MOSCOW, April 14 (RAPSI) - A US court granted summary judgment Monday against Israeli tycoon Mikhail Cherney in a case arising from a contract dispute with fellow businessman Alexander Gliklad.

According to the judgment, Cherney signed a $270 million promissory note in 2003 that was made out to Gliklad.

While Gliklad claims that the note constituted consideration for Cherney’s purchase of a 26 percent interest in Russia-based coal company KuzbassRazrezUgol, Cherney maintains that the note is invalid.

Cherney has advanced two affirmative defenses to support his challenge of the note’s validity.

“He claims that the note was intended to reflect that Mr. Gliklad owed him $270 million, and that the note mistakenly reflected him as the borrower. He claims that the note was for a loan that he made to Mr. Gliklad in either 1997 or 1998 to finance the construction and development of a new railway system in Russia in conjunction with the Russian Ministry of Transportation,” the judgment said.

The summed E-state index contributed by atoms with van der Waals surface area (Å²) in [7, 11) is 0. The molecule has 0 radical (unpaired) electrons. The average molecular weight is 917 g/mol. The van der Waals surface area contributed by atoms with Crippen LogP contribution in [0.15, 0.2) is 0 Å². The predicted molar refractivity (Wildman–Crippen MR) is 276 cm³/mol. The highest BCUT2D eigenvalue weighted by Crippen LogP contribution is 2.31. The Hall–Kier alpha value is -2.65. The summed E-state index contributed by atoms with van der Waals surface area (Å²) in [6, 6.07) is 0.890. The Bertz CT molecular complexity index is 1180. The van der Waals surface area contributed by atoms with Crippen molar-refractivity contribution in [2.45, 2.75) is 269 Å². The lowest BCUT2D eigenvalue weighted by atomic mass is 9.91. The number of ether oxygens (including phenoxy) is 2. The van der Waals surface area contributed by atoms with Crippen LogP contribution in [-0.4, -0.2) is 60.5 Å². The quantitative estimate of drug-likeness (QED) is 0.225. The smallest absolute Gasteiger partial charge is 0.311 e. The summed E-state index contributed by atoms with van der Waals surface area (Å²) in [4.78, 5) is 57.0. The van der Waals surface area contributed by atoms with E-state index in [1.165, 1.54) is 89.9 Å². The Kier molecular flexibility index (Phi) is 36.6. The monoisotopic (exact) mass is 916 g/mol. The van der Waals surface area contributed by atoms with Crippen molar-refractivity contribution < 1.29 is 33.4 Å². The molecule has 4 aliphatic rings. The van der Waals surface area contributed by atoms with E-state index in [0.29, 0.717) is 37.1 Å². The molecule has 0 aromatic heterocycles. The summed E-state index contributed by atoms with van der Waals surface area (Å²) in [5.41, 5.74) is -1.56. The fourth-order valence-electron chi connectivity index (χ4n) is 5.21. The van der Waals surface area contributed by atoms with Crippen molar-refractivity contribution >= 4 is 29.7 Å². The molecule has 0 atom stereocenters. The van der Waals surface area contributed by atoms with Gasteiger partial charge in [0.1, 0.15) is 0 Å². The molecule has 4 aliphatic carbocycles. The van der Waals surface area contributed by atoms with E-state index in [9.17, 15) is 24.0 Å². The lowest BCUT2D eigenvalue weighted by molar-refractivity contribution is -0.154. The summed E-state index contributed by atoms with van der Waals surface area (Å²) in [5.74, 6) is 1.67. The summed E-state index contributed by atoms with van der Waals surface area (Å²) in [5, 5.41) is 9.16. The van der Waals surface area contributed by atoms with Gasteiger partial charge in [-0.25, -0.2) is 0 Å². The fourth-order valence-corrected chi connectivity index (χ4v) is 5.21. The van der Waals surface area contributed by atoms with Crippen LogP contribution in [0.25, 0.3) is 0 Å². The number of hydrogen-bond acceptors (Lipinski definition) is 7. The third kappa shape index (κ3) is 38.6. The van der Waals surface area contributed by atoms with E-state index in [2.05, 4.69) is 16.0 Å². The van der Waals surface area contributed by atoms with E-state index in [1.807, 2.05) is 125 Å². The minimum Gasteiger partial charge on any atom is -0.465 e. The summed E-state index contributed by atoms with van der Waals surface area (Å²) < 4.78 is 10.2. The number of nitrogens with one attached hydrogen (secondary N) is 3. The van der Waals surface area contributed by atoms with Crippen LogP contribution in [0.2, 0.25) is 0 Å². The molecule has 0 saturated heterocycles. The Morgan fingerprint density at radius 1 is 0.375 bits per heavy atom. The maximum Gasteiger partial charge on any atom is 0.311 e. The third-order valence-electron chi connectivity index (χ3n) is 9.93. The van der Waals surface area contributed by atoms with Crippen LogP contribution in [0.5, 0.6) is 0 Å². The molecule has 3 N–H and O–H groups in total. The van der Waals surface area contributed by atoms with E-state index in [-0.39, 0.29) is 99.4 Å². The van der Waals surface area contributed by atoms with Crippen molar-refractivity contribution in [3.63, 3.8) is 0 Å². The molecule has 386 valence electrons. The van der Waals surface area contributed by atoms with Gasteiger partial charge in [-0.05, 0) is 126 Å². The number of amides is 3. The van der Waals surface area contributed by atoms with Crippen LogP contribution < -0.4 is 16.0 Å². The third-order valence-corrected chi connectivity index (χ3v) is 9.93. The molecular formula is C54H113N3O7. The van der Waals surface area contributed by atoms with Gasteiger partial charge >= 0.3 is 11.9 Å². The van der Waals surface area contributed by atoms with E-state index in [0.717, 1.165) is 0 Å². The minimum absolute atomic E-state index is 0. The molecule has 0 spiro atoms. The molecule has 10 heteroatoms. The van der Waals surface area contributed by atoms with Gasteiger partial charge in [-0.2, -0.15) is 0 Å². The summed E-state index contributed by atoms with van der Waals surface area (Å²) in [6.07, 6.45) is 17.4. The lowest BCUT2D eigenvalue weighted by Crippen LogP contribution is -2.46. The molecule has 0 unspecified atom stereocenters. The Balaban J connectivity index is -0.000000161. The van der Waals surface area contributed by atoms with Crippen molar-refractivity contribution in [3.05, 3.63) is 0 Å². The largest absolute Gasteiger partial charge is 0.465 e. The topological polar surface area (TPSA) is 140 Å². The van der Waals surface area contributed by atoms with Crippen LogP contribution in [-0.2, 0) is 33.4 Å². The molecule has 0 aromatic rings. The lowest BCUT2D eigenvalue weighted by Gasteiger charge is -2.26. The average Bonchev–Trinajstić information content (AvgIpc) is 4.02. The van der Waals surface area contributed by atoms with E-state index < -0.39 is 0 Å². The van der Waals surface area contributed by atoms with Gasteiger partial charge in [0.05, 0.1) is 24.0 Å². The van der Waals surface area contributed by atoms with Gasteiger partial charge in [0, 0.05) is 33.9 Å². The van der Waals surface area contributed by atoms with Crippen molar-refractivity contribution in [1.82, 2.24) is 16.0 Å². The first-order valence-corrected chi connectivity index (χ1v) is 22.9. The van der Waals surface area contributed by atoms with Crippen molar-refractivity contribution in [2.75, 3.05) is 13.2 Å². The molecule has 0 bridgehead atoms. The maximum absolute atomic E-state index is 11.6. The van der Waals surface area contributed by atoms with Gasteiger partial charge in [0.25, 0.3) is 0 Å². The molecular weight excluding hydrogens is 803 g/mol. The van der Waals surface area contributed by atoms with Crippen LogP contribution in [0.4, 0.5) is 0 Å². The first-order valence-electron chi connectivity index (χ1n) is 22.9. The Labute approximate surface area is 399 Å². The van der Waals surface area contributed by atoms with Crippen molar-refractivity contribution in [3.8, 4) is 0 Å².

Cherney further argued that the loan was made by a company that he controlled to two companies in which Gliklad held an interest, according to the judgment.

Gliklad convinced the court through the production of evidence that though he had borrowed money from Cherney in the past, the loan had been fully repaid prior to the issuance of the promissory note.

Meanwhile, Cherney failed to produce key documents relating to either of the affirmative defenses he raised.

The court ordered Cherney’s deposition, seeking an explanation of the lack of documentation available to support his arguments.

“This court has given Mr. Cherney over four years to produce required documents and has been burdened with repeatedly dealing with his willful, obstructionist behavior. Mr. Cherney has contradicted himself multiple times, and has provided insufficient evidence to establish any of his affirmative defenses,” the judgment said.

The court concluded that Gliklad had sufficiently established his prima facie case, while Cherney’s affirmative defenses were without merit.

Accordingly, Cherney was ordered to pay up $270 million, along with 9% annual interest for approximately the past decade.